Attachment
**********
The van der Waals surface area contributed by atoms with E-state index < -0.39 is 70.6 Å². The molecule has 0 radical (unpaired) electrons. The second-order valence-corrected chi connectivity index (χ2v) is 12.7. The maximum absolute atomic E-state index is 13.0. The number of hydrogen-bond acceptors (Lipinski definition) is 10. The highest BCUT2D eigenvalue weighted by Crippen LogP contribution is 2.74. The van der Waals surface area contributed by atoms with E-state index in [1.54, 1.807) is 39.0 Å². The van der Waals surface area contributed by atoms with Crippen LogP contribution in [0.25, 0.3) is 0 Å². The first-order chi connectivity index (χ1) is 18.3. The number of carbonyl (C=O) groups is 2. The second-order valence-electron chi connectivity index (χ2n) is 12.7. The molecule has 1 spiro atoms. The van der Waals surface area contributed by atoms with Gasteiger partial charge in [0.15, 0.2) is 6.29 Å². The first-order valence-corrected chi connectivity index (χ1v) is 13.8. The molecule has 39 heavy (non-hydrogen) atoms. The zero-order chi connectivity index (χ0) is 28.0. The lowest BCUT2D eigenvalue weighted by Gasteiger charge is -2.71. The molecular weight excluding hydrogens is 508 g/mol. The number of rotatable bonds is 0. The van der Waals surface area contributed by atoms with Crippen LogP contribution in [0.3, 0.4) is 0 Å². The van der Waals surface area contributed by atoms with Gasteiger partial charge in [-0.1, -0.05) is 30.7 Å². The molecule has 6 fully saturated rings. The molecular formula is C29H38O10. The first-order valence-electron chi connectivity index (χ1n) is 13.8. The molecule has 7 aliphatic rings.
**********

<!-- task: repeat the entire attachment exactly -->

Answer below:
The van der Waals surface area contributed by atoms with E-state index < -0.39 is 70.6 Å². The molecule has 0 radical (unpaired) electrons. The second-order valence-corrected chi connectivity index (χ2v) is 12.7. The maximum absolute atomic E-state index is 13.0. The number of hydrogen-bond acceptors (Lipinski definition) is 10. The highest BCUT2D eigenvalue weighted by Crippen LogP contribution is 2.74. The van der Waals surface area contributed by atoms with E-state index in [1.54, 1.807) is 39.0 Å². The van der Waals surface area contributed by atoms with Crippen LogP contribution in [0.25, 0.3) is 0 Å². The first-order chi connectivity index (χ1) is 18.3. The number of carbonyl (C=O) groups is 2. The second-order valence-electron chi connectivity index (χ2n) is 12.7. The molecule has 1 spiro atoms. The van der Waals surface area contributed by atoms with Gasteiger partial charge in [0.15, 0.2) is 6.29 Å². The first-order valence-corrected chi connectivity index (χ1v) is 13.8. The molecule has 39 heavy (non-hydrogen) atoms. The zero-order chi connectivity index (χ0) is 28.0. The lowest BCUT2D eigenvalue weighted by Gasteiger charge is -2.71. The molecular weight excluding hydrogens is 508 g/mol. The number of rotatable bonds is 0. The van der Waals surface area contributed by atoms with Crippen LogP contribution in [0.3, 0.4) is 0 Å². The van der Waals surface area contributed by atoms with Gasteiger partial charge in [-0.1, -0.05) is 30.7 Å². The molecule has 6 fully saturated rings. The molecular formula is C29H38O10. The first-order valence-electron chi connectivity index (χ1n) is 13.8. The molecule has 7 aliphatic rings.